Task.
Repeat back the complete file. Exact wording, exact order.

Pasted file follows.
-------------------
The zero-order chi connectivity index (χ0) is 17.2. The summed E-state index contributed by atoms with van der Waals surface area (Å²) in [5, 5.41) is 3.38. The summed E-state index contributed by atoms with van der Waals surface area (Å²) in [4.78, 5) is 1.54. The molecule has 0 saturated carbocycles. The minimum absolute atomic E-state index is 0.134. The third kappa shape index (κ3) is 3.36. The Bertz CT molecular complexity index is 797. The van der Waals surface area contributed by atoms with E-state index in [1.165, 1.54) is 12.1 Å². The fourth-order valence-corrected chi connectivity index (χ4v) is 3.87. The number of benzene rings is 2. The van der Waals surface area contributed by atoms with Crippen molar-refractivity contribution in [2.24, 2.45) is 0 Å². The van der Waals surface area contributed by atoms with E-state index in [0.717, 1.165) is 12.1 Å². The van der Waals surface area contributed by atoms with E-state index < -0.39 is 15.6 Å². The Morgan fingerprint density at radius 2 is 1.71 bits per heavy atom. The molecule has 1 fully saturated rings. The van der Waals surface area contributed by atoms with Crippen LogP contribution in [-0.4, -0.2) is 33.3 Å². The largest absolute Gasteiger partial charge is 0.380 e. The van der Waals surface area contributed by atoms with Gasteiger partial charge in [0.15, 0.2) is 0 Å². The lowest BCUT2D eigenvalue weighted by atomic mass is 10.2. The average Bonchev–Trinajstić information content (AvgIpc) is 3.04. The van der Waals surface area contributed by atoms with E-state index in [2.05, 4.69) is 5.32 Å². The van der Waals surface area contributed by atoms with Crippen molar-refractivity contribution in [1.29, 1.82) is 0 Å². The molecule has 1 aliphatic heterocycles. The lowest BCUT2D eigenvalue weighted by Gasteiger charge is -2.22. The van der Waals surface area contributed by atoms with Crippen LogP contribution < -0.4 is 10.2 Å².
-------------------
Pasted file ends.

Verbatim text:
The zero-order chi connectivity index (χ0) is 17.2. The summed E-state index contributed by atoms with van der Waals surface area (Å²) in [5, 5.41) is 3.38. The summed E-state index contributed by atoms with van der Waals surface area (Å²) in [4.78, 5) is 1.54. The molecule has 0 saturated carbocycles. The minimum absolute atomic E-state index is 0.134. The third kappa shape index (κ3) is 3.36. The Bertz CT molecular complexity index is 797. The van der Waals surface area contributed by atoms with E-state index in [1.165, 1.54) is 12.1 Å². The fourth-order valence-corrected chi connectivity index (χ4v) is 3.87. The number of benzene rings is 2. The van der Waals surface area contributed by atoms with Crippen molar-refractivity contribution in [2.24, 2.45) is 0 Å². The van der Waals surface area contributed by atoms with E-state index in [0.717, 1.165) is 12.1 Å². The van der Waals surface area contributed by atoms with E-state index < -0.39 is 15.6 Å². The Morgan fingerprint density at radius 2 is 1.71 bits per heavy atom. The molecule has 1 fully saturated rings. The van der Waals surface area contributed by atoms with Crippen LogP contribution in [-0.4, -0.2) is 33.3 Å². The largest absolute Gasteiger partial charge is 0.380 e. The van der Waals surface area contributed by atoms with Gasteiger partial charge in [0.15, 0.2) is 0 Å². The lowest BCUT2D eigenvalue weighted by atomic mass is 10.2. The average Bonchev–Trinajstić information content (AvgIpc) is 3.04. The van der Waals surface area contributed by atoms with E-state index in [2.05, 4.69) is 5.32 Å². The van der Waals surface area contributed by atoms with Crippen molar-refractivity contribution in [1.29, 1.82) is 0 Å². The molecule has 1 aliphatic heterocycles. The lowest BCUT2D eigenvalue weighted by Gasteiger charge is -2.22. The van der Waals surface area contributed by atoms with Crippen LogP contribution < -0.4 is 10.2 Å².